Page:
The Daily Pennsylvanian is a student-run nonprofit.

Please support us by disabling your ad blocker on our site.

Credit: Collin Wang

Part of Penn’s appeal as an institution of higher education is its elite status and the prestige associated with attending an Ivy League school. However, Penn’s prestigious reputation also results in a massive concentration of the wealthy and powerful who have historically attended elite colleges, often disproportionately aided by generational advantages such as legacy status

Despite being aware of this fact, coming from a working to middle-class background, the general wealth of Penn students and the ostentatious displays of this wealth were jarring to me. Any normalization of this affluence that I had subconsciously internalized during the fall quickly dissipated as winter arrived — and with it, the infamous Canada Goose and Moncler jackets became nearly ubiquitous on Locust Walk. Wearing my own hand-me-down coat gifted to me by grandfather, I found it hard not to marvel at the popularity of the jackets despite their exorbitant price — generally around $1000 for a Canada Goose and over $2000 for a Moncler

While the winter season highlights the sheer wealth of Penn’s student body, the culture of consumerism that is catered towards upper-class peers is deeply pervasive throughout student life year-round. After all, more students at Penn are from the top 1% than the bottom 60%, so it makes perfect sense that this should be the case. Upon arriving on campus, I observed this almost immediately through a social life heavily centered around restaurant dining, traveling into Philadelphia, and retail shopping, among other things. I found myself going out to eat with friends at local or fast-food restaurants as many as three to four times a week. This constant spending on food alone — even though I already was on a $5,946 dining plan — was simply not sustainable. However, in my attempts to conserve money and spend responsibly, I was also missing out on spending time with my peers or getting to know new people. 

Although I was always invited to dinners or shopping trips, there is a certain feeling of otherness in not being able to buy food or clothes when surrounded by others who do so without a second thought. As a result, I was continually faced with choosing between the uncomfortable situation of awkwardly tagging along to outings without being able to spend money or simply not going at all. 

This brings me to my first point: Penn students of all socioeconomic backgrounds should attempt to shift the norms of social life to be less centered around money-spending activities and instead towards spending quality time with friends in an affordable, or preferably free, manner. I believe such a shift would go a long way in fostering an environment in which low- to middle-income students — a major portion of Penn’s student body — can form meaningful relationships with their peers without feeling pressure to break the bank. Additionally, this change is increasingly important and necessary as Penn continues to commit to maintaining a low-income student population.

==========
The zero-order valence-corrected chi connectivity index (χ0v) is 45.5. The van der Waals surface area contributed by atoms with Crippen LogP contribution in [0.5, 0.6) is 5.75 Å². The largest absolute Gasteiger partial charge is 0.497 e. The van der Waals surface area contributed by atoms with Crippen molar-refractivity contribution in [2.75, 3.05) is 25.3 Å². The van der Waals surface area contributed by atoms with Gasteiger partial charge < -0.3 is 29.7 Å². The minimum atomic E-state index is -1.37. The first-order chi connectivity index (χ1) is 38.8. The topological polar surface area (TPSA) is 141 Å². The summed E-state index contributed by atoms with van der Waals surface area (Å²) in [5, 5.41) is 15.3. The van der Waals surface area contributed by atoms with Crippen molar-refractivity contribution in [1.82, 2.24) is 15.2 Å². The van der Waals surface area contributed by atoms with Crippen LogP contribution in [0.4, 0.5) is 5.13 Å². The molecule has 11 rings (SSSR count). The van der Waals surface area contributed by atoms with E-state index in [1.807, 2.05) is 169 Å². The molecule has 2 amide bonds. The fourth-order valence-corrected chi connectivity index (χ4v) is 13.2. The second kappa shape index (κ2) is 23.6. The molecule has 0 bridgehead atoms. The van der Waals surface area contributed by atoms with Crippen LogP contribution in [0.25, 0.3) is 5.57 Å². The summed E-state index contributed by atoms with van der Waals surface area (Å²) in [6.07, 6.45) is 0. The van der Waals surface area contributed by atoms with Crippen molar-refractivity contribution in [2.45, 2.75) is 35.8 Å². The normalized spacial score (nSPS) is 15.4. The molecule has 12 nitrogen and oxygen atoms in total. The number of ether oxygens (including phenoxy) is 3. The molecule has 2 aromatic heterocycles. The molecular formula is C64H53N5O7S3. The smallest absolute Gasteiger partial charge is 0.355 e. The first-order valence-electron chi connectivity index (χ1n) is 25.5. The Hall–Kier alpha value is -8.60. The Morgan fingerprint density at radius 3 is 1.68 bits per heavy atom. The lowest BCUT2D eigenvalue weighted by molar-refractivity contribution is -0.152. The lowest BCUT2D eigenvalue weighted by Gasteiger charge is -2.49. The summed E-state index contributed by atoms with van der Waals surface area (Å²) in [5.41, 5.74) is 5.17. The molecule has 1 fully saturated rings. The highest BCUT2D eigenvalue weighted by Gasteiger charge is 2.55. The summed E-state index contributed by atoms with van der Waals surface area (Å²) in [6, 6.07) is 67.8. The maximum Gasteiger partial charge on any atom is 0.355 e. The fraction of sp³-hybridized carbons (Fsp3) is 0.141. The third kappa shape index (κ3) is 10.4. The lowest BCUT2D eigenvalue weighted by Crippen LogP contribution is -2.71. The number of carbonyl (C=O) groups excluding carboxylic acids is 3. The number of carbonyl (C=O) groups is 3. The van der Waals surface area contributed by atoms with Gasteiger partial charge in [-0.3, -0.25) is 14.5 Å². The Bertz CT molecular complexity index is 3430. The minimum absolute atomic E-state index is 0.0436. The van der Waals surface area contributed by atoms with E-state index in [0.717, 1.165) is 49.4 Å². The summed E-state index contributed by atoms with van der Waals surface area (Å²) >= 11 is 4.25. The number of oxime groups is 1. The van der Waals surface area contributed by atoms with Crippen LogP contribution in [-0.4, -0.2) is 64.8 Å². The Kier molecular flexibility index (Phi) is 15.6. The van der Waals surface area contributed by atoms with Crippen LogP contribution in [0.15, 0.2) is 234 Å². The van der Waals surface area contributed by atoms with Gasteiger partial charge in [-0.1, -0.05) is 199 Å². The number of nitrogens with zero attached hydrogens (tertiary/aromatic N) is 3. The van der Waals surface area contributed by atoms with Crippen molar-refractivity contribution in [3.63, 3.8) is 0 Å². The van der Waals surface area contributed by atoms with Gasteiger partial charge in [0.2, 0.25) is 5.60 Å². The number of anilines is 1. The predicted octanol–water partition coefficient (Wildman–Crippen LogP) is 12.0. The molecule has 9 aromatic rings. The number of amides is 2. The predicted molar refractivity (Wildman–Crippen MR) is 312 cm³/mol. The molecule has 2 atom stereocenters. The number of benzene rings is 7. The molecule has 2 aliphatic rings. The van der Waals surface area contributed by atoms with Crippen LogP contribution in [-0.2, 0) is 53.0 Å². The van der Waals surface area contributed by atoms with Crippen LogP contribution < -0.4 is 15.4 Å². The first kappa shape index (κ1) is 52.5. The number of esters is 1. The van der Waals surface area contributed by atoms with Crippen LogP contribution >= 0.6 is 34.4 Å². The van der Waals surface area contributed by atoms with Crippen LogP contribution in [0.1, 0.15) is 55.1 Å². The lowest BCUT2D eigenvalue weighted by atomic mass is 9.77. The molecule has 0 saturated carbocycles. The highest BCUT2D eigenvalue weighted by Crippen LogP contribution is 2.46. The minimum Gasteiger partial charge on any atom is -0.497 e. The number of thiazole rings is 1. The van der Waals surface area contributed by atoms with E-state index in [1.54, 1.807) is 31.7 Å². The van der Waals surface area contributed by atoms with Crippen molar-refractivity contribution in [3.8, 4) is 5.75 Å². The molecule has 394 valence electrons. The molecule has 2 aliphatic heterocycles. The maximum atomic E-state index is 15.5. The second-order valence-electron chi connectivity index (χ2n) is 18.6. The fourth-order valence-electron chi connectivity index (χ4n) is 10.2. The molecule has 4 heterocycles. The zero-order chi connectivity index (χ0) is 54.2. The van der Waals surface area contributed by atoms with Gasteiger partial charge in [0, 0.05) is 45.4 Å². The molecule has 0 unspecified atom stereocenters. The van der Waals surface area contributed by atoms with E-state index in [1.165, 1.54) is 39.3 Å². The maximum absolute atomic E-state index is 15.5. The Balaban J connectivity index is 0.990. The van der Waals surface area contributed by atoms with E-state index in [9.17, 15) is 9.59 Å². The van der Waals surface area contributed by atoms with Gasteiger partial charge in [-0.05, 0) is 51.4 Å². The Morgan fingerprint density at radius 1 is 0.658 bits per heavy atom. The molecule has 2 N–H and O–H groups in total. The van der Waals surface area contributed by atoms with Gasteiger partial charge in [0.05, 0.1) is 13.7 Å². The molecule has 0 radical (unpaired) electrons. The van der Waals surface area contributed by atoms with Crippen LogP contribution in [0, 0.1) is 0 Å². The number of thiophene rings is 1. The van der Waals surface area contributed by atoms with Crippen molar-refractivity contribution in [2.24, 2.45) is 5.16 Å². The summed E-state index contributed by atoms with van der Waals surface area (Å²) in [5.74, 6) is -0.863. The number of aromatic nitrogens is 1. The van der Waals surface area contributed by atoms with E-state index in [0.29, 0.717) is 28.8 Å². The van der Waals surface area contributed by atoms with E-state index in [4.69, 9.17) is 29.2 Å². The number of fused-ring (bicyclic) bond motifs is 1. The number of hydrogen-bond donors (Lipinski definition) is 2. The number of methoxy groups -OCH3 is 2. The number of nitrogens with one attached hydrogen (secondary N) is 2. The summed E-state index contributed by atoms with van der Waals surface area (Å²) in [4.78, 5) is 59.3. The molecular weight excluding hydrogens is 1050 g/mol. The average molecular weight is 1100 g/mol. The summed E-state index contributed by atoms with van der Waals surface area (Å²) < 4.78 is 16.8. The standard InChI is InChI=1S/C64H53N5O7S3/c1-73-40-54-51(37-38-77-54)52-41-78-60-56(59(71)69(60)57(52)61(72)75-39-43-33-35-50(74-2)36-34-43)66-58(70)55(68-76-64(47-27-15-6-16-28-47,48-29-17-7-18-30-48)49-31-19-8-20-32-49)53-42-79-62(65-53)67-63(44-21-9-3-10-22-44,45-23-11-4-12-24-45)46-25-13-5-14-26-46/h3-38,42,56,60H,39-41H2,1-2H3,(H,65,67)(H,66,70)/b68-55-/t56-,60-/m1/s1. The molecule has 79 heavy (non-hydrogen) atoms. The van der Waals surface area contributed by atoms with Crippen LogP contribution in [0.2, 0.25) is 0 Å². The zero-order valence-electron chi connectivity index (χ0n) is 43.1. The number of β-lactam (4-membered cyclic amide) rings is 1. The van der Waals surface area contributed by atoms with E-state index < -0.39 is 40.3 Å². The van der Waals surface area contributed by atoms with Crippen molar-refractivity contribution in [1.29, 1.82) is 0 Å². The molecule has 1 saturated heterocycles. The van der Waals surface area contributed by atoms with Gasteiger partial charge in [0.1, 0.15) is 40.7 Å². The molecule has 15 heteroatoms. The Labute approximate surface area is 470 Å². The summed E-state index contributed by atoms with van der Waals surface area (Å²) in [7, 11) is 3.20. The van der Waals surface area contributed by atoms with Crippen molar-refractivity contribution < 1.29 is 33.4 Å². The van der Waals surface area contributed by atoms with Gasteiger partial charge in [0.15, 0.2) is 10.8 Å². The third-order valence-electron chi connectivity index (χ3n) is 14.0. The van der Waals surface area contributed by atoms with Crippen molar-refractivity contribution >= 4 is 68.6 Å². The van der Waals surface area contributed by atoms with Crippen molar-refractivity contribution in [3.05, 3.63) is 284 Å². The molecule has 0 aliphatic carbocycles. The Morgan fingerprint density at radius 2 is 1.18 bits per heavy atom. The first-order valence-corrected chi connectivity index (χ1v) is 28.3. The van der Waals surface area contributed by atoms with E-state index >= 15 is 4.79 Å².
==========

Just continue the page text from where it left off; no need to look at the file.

Beyond on-campus life, the concentration of wealth within the Penn bubble also puts the majority of the University’s students at odds with the surrounding West Philadelphia area where the median annual household income is around $35,000. To put this into perspective, the national median income is approximately $67,000, nearly double that of the West Philadelphia area. Meanwhile, the median family income across the Penn student body is $195,000 (over 5.5 times that of the surrounding neighborhoods). Now this alone is not necessarily indicative of anything, but it is clearly evident — especially after a Wharton professor polled her class on the average American worker’s salary and found over a quarter of her students thought it was over six figures  — that Penn students at large are detached from the realities of working class life. 

This brings me to my second point: I believe that Penn students of all backgrounds — but especially those who do not have personal middle- or working-class experiences — have a responsibility to recognize the realities of life outside the Penn bubble. It is important that students who are sporting Canada Goose and Moncler jackets realize that they are wearing over one month’s worth of rent in a neighborhood just blocks away. The concentration of wealth and privilege at Penn does not exempt Penn students from remaining vigilantly cognizant of the disparities that exist both on our own campus and just minutes off campus. In fact, it necessitates such reflection and awareness. As the future leaders of this country, it is imperative that Penn students work to be aware of these realities in order to translate this awareness into proactive action later in life, such as advocacy and organizing grassroots change.

By doing so, Penn students as a whole can develop a necessary and more holistic understanding of working- and middle-class life while fostering a more inclusive community for all.

VINAY KHOSLA is a College first year studying philosophy and political science from Baltimore, Md. His email is